How Come Nobody Criticises That Rosé de Gambrinus Label?

The Cantillon Brewery in Brussels.

We admit it: the rhetorical “Where’s the outrage?” winds us up.

What it so often means is, because you for­got to men­tion This, you must now shut up about That, AKA ‘whataboutery’ – a means of shut­ting down rather than adding to an ongo­ing dis­cus­sion.

In rela­tion to beer we’ve seen this argu­ment rolled out a few times late­ly as part of the renewed dis­cus­sion around sex­ist beer labels. Here’s the lat­est nod in that direc­tion (a very mild one, it must be said, and hard­ly mali­cious) which direct­ly prompt­ed us to post today:

At this point, we chipped in: peo­ple do talk about this label. We’ve seen them do it. We were involved in a Twit­ter dis­cus­sion about it our­selves just before Christ­mas  prompt­ed, of course, by some­one ask­ing “Why is nobody com­plain­ing about Cantillon’s clas­sic Rosé de Gam­bri­nus woman get­ting touched up on a bench?”

It also fea­tured in this wide­ly shared 2015 list of sex­ist beer labels from Thril­list; was men­tioned in pass­ing by Natalya Wat­son in a well-read blog post in Jan­u­ary 2017;  has been picked up by Mike from Chorl­ton Brew­ing on a cou­ple of occa­sions, e.g. here; and it has fre­quent­ly come up in dis­cus­sion at Beer Advo­cate and Rate­Beer. Peo­ple have noticed it and aren’t 100 per cent com­fort­able; it has not sailed beneath the radar.

But, yes, it’s true it isn’t one of the top beers on the hit list, and we can’t find any real­ly impas­sioned posts by any of our fel­low beer blog­gers call­ing for that par­tic­u­lar label to change or be removed from shelves.

In fact if you go back far enough you’ll find var­i­ous peo­ple stick­ing up for it and, indeed, cit­ing crit­i­cism of the label as evi­dence of humour­less puri­tanism. Here’s Jay Brooks of Brook­ston Beer Bul­letin, for exam­ple, writ­ing in 2006 about US cen­sor­ship of the RDG label: “I cringe every time I think what prudes we are as a nation and how ridicu­lous we must seem to the rest of the civ­i­lized world.” Here’s the one that will prob­a­bly most sur­prise peo­ple, though: Melis­sa Cole say­ing some­thing quite sim­i­lar a decade ago. It’s so at odds with Melissa’s cur­rent stance that we felt com­pelled to ask her about it via Twit­ter DM:

I was wrong. I also didn’t realise it was a pat­tern of wider misog­y­ny in the nam­ing of the beers at Can­til­lon, I only found out what Fou’ Foune meant rel­a­tive­ly recent­ly and giv­en that they are hap­py to change their mind for com­mer­cial rea­sons in the US, how about they change their minds for the sake of com­ing into the 21st cen­tu­ry too?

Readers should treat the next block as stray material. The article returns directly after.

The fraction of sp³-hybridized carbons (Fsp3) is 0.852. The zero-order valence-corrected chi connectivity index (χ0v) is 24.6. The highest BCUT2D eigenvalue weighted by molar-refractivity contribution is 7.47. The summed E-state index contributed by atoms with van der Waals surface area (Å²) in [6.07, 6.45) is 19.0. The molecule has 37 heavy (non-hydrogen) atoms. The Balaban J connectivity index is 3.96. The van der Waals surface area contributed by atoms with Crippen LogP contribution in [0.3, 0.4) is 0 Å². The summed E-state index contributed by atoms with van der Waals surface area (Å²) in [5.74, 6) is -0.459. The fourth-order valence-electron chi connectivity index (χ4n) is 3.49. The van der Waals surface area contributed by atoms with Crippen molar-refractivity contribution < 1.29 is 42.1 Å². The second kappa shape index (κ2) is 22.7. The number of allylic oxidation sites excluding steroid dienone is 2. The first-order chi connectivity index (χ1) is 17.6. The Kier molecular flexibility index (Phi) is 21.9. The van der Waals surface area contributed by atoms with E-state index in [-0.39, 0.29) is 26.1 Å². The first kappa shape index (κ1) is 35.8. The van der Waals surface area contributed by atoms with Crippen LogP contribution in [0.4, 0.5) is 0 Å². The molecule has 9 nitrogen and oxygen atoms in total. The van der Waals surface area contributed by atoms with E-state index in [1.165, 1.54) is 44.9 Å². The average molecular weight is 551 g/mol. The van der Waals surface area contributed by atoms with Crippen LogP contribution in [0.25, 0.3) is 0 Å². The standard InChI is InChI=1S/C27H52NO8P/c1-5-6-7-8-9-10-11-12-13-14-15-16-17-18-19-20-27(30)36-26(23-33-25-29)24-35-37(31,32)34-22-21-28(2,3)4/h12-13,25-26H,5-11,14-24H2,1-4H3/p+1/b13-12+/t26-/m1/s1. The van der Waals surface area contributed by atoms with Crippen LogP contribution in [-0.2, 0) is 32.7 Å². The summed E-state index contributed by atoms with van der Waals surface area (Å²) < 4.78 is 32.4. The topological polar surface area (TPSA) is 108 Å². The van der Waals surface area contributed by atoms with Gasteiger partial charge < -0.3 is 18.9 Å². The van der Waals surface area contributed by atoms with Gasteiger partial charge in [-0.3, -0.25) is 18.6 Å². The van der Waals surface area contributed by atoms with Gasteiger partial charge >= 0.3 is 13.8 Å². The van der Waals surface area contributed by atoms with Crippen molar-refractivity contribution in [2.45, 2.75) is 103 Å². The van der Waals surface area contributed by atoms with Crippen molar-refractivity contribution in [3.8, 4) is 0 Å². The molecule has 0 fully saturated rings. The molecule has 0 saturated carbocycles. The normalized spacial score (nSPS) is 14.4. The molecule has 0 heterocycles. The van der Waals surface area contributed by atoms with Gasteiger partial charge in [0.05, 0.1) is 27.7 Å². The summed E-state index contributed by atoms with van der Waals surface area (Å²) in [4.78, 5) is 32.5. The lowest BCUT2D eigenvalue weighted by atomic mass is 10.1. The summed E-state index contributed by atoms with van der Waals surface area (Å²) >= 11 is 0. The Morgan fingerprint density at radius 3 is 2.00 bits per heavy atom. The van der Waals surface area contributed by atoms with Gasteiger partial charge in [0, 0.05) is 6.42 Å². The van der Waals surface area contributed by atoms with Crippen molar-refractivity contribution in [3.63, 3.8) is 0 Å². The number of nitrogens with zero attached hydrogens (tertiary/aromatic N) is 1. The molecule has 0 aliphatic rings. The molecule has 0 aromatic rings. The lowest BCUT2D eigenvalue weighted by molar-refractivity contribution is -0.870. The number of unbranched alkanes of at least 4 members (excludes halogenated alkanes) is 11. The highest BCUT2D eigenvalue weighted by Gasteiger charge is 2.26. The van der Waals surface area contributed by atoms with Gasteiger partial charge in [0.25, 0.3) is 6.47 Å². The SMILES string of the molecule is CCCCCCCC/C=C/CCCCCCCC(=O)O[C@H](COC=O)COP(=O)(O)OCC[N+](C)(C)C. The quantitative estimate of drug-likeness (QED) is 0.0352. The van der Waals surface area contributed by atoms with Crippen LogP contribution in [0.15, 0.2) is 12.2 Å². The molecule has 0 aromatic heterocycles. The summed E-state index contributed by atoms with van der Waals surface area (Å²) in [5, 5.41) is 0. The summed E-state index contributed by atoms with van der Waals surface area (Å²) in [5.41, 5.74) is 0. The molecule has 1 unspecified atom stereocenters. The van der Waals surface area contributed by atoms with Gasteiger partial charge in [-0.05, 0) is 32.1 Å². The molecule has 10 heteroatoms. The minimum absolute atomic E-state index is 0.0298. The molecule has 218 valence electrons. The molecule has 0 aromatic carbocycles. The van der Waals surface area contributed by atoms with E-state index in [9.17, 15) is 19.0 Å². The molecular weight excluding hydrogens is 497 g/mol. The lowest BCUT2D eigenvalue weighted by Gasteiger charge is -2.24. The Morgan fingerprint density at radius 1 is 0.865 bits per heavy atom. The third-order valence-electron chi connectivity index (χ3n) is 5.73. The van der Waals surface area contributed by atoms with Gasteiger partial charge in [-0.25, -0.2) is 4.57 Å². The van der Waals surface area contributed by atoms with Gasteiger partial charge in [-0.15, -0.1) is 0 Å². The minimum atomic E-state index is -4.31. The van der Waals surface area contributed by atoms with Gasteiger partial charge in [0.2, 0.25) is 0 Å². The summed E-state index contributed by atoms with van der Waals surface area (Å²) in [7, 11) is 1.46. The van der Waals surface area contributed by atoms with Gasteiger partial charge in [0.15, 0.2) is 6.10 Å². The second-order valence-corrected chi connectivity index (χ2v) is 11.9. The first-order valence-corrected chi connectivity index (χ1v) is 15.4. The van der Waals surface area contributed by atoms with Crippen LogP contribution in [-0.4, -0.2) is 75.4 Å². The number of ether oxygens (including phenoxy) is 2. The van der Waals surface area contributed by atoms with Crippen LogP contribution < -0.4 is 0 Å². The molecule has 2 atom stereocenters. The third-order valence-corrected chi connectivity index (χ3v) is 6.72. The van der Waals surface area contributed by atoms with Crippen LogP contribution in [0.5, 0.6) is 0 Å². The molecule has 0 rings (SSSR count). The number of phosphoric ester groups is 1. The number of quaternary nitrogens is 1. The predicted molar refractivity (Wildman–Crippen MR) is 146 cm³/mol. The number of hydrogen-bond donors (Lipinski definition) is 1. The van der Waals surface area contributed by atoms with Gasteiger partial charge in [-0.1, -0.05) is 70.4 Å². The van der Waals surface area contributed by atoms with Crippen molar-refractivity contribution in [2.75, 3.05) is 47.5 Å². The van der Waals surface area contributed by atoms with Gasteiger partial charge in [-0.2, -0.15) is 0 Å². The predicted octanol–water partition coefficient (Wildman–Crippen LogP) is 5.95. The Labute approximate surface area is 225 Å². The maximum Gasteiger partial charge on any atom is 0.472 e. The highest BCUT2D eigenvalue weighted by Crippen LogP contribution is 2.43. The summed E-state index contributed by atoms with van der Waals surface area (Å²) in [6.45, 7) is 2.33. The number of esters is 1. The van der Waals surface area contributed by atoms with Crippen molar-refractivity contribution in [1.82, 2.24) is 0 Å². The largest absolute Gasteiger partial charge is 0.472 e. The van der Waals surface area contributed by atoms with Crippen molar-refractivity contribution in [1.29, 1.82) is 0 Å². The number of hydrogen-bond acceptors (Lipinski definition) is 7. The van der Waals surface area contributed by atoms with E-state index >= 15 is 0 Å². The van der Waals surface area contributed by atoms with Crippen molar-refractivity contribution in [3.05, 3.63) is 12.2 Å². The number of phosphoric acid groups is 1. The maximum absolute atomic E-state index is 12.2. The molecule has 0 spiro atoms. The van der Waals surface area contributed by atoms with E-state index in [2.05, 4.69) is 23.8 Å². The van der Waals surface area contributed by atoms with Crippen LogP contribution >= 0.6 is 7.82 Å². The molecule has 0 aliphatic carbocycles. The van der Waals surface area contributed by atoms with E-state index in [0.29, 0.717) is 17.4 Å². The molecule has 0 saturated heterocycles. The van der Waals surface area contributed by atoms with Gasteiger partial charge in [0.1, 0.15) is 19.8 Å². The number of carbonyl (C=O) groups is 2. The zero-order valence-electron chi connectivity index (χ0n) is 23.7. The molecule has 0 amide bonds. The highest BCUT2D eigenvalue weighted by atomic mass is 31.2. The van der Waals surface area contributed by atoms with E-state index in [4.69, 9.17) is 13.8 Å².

I was prob­a­bly also a bit wor­ried about tak­ing aim at one of the ‘untouch­ables’ as well. At that time I had tak­en about six months of quite seri­ous stick and was being denied infor­ma­tion and quotes by a cabal of brew­ers who were clos­ing ranks and try­ing to keep me qui­et by mak­ing it very dif­fi­cult to do my job – for­tu­nate­ly most of them have now retired or fold­ed.

I’ve nev­er claimed to be a per­fect per­son or a per­fect fem­i­nist (if either of those things actu­al­ly exist!) and I’m hap­py to say I got that one wrong and I’ve been quite hap­py to be vocal that it needs chang­ing recent­ly part­ly because I don’t wor­ry about being bul­lied any more and part­ly because, even if peo­ple do come at me, I feel I’ve got a far bet­ter way to com­mu­ni­cate my points these days – a decade of chal­leng­ing issues of inequal­i­ty in the indus­try, even imper­fect­ly, will do that for you!

The bar has clear­ly moved and the bound­aries are con­tin­u­ing to change. Things that seemed fine a decade ago, or even a cou­ple of years back, have acquired an unpleas­ant stink. The Rosé de Gam­bri­nus label isn’t vio­lent or sweaty; it’s so soft it seems almost abstract; and the beer doesn’t have a bald­ly sug­ges­tive name to go with the pic­ture. In 2018, though, none of that quite wash­es, and we sus­pect there will be more direct crit­i­cism of Can­til­lon in the next year or two. And, yes, we sus­pect Can­til­lon prob­a­bly were giv­en a bit of a pass because they are cool, inter­est­ing and mys­te­ri­ous in a way micro­brew­eries in mid­dle Eng­land rarely are.